Video games can tell the best stories

Posted by Conor Murphy on August 27, 2012 in Casual Gaming -- Share:

Did you read “Choose Your Own Adventure Books when you were younger? Did you enjoy them or were you frustrated by limited choices?

Those kinds of books offered a unique reading experience by giving the reader an active role in the fate of the characters. Either that, or they frustrated readers when decision after decision led to a page describing a character’s untimely death.

While it might have been fun for a while, “choose your own adventure” has limitations in book format. To create a truly immersive, dynamic experience, books would have to be the length of entire encyclopedia collections. Imagine trying to hold an entire bookshelf in your lap!

Choose Your Own Adventure

There’s a new kid on the block when it comes to interactive storytelling, and he might have a pretty big edge over his text-based counterparts. Video games are the ultimate choose-your-own-adventure experience. You not only control the characters’ decisions, but also their individual actions and, in a lot of cases, what they look like and what their abilities are.

As a recent VentureBeat article put it, video games have more storytelling potential than any other medium. Games have the advantage of creating an interactive experience from the moment you press play. Even if they don’t deal with complex or mature topics – something that a lot of games do anyway – they put you directly in control of the action and the characters. Developers don’t tell players what happens so much as they create an entire world to explore and, well, stuff just happens after that.

Many video game developers are already expert storytellers, but, according to the article, they’re continuing to perfect the craft.

“These choose-your-path decisions now decide the fate of entire races when placed behind the guise of Commander Shepard, an avatar for your long-repressed dreams of being an astronaut,” the article stated. “That ‘gimmick’ now means life or death for a reporter, a private eye, an FBI agent, and a father and his young son in Quantic Dream’s Heavy Rain. Very few movies have even approached this. The only example I can think of is a video-tape-accompanied version of Clue, which was marketed as a game anyway.”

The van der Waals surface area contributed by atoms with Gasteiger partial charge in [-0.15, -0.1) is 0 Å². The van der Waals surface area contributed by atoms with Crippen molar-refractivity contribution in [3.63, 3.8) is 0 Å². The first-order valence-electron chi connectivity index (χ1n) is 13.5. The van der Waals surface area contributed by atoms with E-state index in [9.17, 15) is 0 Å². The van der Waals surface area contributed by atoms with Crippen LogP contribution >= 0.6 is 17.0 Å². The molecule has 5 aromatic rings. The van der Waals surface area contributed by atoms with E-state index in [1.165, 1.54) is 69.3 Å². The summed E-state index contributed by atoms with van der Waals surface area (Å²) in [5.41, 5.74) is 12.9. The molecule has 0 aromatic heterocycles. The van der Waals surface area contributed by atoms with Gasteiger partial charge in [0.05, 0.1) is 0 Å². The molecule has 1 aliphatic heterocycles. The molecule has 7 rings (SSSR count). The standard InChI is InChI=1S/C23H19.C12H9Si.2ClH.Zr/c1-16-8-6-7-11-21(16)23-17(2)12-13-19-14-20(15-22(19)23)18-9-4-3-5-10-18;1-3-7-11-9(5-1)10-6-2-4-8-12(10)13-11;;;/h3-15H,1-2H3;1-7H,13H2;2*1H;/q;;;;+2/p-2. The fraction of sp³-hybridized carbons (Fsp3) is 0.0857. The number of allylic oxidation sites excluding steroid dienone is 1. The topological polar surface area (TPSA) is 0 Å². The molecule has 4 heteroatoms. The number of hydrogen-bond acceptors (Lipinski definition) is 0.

Role Playing Story Telling

Going even further, advancements in technology for online games have allowed players not only to experience in-depth stories, but share them in real time with their friends!

One of the criticisms that has cropped up with regard to video games is that they don’t deal with complex, real-world issues. While it’s true that the average person probably doesn’t have to travel through time to help historical figures find hidden objects, some games deal with problems that a large number of people face.

Can games tackle real issues?

Storytelling has served a number of purposes throughout the ages. We’ve used stories like “The Boy Who Cried Wolf” to teach lessons. Other stories exist so we can escape reality for a while. Just like the stories of old, video games can serve a variety of purposes.

The more stereotypical view of video games has stuck them firmly in the “escapism” category, but that doesn’t mean they can’t deal with topics from the real world. Some games like Planescape: Torment ask the deep philosophical questions such as “what can change the nature of a man?” However, a more recent game deals with an issue much closer to home for many: alcoholism.

According to a Mashable article, Papa & Yo deals with alcoholism, but doesn’t force an agenda on the player. One of the main character’s companions, Monster, can be lured to puzzle-solving areas through his love of coconuts. But Monster has a dark side – he has an addiction to frogs and eating them will send him into a rage. Although Monster’s addiction is an allusion to a struggle with alcoholism, the game doesn’t lay the message on to heavily and players can enjoy the game without picking up on the deep intricacies. However, the deeper conflict is available for players who decide to explore its meaning.

Drawn Dark Flight Story Telling

“I wanted people to deal with that: a character that is good to you and evil at the same time,” said the game’s creator, Vander Caballero, who was quoted in the article. “I wanted people to deal with that conflict.”

The role of video games in our culture is evolving. They have been used to treat illnesses, and some would even say they have become art. In the next few years, there’s no telling what some video games could become, but one thing is certain: Our favorite medium of entertainment is no longer just one thing. Video games have become a uniquely dynamic medium capable of blending elements of books, movies and art into a single, interactive experience. So, feel free to download games and enjoy the abundance of stories they have to tell.

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Conor is a Marketing Manager with Big Fish, working out of the Seattle office. In his spare time he enjoys watching science documentaries and playing old school adventure games. Get in touch with him on Twitter! or Google+